Colony Mennonites threaten Indigenous lands

April 20, 2023 | News | Volume 27 Issue 8
Emma Siemens | CM Intern
Land burned by colony Mennonites in Colombia. (Photo courtesy of Sebastian Vargas)

For many Latin American colony Mennonites, a life of isolation, farming and family is the fulfilment of God’s will, but for others, it is the destruction of sacred lands.

Various Mennonite colonies in different parts of Latin America have been accused of deforestation and unlawful encroachment by local Indigenous peoples in recent years. Three colonies in the municipality of Puerto Gaitán in central Colombia are among those accused.

The three colonies, established in 2015, are some of the more recent of the many Mennonite colonies established in Latin America since the start of the 20th century. The colonies established more than 100 years ago have grown in both population and land mass. With increasing population, colonies split, expand and relocate.

According to a study published in a 2021 issue of the Journal of Land Science, there are 214 Mennonite colonies in nine Latin American countries. These colonies take up an estimated 3.9 million hectares of land, an area larger than the Netherlands. Yann le Polain de Waroux, a geography professor at McGill University in Montreal, served as the lead author of the study, entitled, “Pious pioneers: The expansion of Mennonite colonies in Latin America.”

The study found that, because of the remote areas that colony Mennonites choose to settle, and because of their farming systems, they have had a unique and significant impact on the agricultural life of the continent.

Like Latin American peasant farmers, their farms are often small and are managed by families, but, like large-scale farmers, they build roads to access their remote settlements and move their acquired capital and knowledge to new locations throughout Latin America.

Their preference for settling remote locations is based on a religiously inspired desire to remain as separate as possible from the outside world. Their road-building and farming methods, which require tree cutting, greatly alter the landscapes on which they settle, and make it possible for other farmers with similar methods to also use this land.

The arrival of new farmers, and thus the loss of physical separation from those outside their colony, often prompts the relocation of a colony to a new remote territory.

An investigation carried out by Mongabay, and fellow conservation organizations Rutas del Conflicto and El Deber, found evidence of Mennonite colonies in Bolivia, Colombia, Mexico, Paraguay and Peru logging forests without authorization, occupying Indigenous community territories, trafficking land and issuing threats.

In Paraguay, for example, Mennonite colony machinery cleared out three hectares of forest and demolished an estuary in the Pindo’i community reserve, according to a lawsuit filed by a local Indigenous person.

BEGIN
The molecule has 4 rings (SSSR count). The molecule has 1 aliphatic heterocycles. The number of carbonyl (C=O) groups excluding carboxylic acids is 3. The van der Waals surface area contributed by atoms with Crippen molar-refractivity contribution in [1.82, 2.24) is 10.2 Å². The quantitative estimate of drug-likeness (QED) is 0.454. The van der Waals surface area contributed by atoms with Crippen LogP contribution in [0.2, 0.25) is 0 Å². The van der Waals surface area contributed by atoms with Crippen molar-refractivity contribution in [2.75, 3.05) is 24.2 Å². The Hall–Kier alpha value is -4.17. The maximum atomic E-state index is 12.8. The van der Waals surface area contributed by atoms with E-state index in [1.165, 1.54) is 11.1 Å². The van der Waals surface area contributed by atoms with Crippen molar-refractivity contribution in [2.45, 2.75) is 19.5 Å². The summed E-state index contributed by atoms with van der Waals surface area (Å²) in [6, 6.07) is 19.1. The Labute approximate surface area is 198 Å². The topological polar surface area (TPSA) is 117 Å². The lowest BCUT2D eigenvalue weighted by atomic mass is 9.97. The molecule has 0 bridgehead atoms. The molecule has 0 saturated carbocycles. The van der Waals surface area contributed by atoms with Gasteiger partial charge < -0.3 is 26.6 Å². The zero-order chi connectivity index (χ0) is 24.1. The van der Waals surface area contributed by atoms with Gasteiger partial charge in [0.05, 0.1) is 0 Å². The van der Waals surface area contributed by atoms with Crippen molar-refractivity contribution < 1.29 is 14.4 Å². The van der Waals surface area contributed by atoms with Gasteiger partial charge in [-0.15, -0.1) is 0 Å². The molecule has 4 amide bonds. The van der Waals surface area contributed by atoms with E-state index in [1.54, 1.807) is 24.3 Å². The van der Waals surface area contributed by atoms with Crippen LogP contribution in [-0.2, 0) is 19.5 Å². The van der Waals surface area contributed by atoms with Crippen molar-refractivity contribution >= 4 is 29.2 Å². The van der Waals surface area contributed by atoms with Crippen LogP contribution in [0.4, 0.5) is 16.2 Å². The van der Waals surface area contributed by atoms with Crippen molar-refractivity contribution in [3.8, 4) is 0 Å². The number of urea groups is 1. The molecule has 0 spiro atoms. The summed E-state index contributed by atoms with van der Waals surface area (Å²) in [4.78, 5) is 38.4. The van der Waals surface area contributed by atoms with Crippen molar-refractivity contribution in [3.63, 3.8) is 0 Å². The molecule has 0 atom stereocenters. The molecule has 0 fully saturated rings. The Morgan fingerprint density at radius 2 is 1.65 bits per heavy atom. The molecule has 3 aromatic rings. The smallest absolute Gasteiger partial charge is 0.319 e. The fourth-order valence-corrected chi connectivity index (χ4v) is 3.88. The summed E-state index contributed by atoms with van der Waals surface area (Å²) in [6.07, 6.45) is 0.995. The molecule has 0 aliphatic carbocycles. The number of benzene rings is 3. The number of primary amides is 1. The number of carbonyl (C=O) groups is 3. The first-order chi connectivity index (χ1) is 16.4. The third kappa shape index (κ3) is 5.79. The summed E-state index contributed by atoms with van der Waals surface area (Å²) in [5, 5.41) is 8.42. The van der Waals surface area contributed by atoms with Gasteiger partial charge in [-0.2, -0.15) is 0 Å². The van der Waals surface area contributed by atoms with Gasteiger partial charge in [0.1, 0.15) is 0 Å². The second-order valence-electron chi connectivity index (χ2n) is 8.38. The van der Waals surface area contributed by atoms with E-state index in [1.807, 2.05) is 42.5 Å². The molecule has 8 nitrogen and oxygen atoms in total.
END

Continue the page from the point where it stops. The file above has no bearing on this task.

The acquisition of land by a Mennonite colony in Tiruntán, Peru, was revealed to have included land trafficking, and meetings between colony leaders and lawyers in upper political spheres legalizing their occupation.

And while Mennonites in the Meta department of Colombia committed to recovering the forests they have logged, the Sikauni Indigenous communities that first issued this claim, said this deforestation hasn’t ended.

Corporación Claretiana Norman Pérez Bello (CCNPB), an organization that works to defend the human rights of Indigenous and peasant communities in the Orinoquía region, or eastern plains, of Colombia, has raised concerns about the Mennonite colonies settled in Puerto Gaitán specifically.

During a video call convened in March by the U.S.-based, Mennonite-rooted Coalition to Dismantle the Doctrine of Discovery, CCNPB’s Sebastian Vargas said the idea these Mennonites have acquired and treated the land in a way that respects Colombian law is a “fictional argument.”

According to Vargas, while each of the individual families of one colony do indeed own a legal amount of land, they all contribute to the agricultural production of the same colony, with this colony therefore operating as a company with multiple times the amount of land any one party can legally own.

According to Indigenous representatives on the call, the Mennonite colonies in Puerto Gaitán have begun monoculture farming, impeding upon Indigenous farming methods, and have illegally burned portions of this land. They have also reportedly begun preparing land beyond what they own for farming.

As tensions rise between these Mennonite colonies and the local Indigenous peoples hoping to protect and return to their traditional land, Mennonite colony members have reportedly told Indigenous peoples they will send armed people to remove them from the area.

To Vargas, the Mennonite colonies’ settlement in Puerto Gaitán eight years ago, and their treatment of the land since then, makes them part of the area’s long history of Indigenous displacement, and now land mistreatment.

In a subsequent email, Vargas said Mennonite agricultural activity has damaged aquifers. He also noted that, while colonies have the means to import equipment, they do not share or collaborate with Indigenous communities. 

Land burned by colony Mennonites in Colombia. (Photo courtesy of Sebastian Vargas)

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